Salary Secrets Of Top NSSF Bosses Leak: How Senior Managers Swim In Billions Of Taxpayers’ Money

NSSF Managing Director, Richard Byaruhanga

Whereas several Ugandans are struggling to access their savings with the National Social Security Fund (NSSF), the managers of the Fund are literally swimming in billions of cash.

Credible sources within this government entity have revealed to this website that top bosses at NSSF are living a very luxurious lifestyle because of the hundreds of billions of shillings they pocket at the end of each month in terms of salaries, allowances, and other emoluments, which include bonuses.

According to information accessed through our sources, the Managing Director Richard Byarugaba earns Shs796M as salary per annum, with Shs52M in benefits and Shs249M as an annual bonus, making a total of Shs1,097Bn.

NSSF Deputy Managing Director, Patrick Mike Ayota

When it comes to the Deputy Managing Director, who is Patrick Mike Ayota, this one earns a salary of Shs695M, plus benefits of Shs91m and bonuses of Shs217M, totaling up to Shs1,003Bn.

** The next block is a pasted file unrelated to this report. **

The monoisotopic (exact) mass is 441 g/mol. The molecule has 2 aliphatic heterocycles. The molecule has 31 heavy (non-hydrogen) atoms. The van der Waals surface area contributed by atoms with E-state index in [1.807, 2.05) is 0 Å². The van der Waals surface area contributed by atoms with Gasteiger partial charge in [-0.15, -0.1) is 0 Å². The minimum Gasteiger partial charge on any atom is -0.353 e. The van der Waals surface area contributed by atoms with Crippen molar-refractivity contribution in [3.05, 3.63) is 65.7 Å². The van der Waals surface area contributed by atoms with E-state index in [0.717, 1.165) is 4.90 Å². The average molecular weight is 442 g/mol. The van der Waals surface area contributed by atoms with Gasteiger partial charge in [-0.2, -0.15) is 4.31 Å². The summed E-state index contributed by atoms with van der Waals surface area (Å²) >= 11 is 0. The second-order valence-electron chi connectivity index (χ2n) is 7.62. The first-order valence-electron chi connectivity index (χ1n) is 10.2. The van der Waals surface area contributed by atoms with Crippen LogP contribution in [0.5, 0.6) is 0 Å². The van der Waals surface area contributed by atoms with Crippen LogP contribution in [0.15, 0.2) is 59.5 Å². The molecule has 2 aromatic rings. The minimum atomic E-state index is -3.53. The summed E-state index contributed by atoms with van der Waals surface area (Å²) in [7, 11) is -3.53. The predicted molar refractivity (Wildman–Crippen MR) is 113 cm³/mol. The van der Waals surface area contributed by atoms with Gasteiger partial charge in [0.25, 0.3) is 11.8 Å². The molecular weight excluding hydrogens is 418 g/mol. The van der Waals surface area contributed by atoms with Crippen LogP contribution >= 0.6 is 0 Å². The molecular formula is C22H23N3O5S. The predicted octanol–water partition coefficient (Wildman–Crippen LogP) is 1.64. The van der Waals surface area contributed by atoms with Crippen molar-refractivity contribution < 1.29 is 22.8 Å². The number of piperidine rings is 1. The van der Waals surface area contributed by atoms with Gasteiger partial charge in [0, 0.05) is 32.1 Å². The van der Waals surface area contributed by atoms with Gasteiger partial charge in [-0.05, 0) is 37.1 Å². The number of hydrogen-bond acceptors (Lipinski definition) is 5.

The other high-ranking officer at NSSF who earns big is the Corporate Secretary Margaret Tibayeita Isharaza who bags Shs492M as annual salary, plus Shs115M as benefits and Shs107M as bonuses, hence a total of Shs714M.

NSSF Corporate Secretary Margaret Tibayeita Isharaza

It should be noted that NSSF is a quasi-government agency responsible for the collection, safekeeping, responsible investment, and distribution of retirement funds from employees of the private sector in Uganda who are not covered by the Government Retirement Scheme. Participation for both employers and employees is compulsory.

The Uganda National Social Security Fund is the largest pension fund in the countries of the East African community, with assets of over USh15.5 trillion (approx. US$4.406 billion), as of June 2021.

Screenshot of NSSF bosses monthly salaries, benefits, and bonuses

However, the Fund last year objected to a Parliament report proposition to amend the NSSF Act so as to allow savers aged 45 years and above midterm access to their savings amidst a pandemic that saw many jobs lost and businesses close. This is also not the first time the fund has been called out for “fat” pay under the same management as it was reported in 2011, 2017, and 2019. For all the times, management has refuted the reports.

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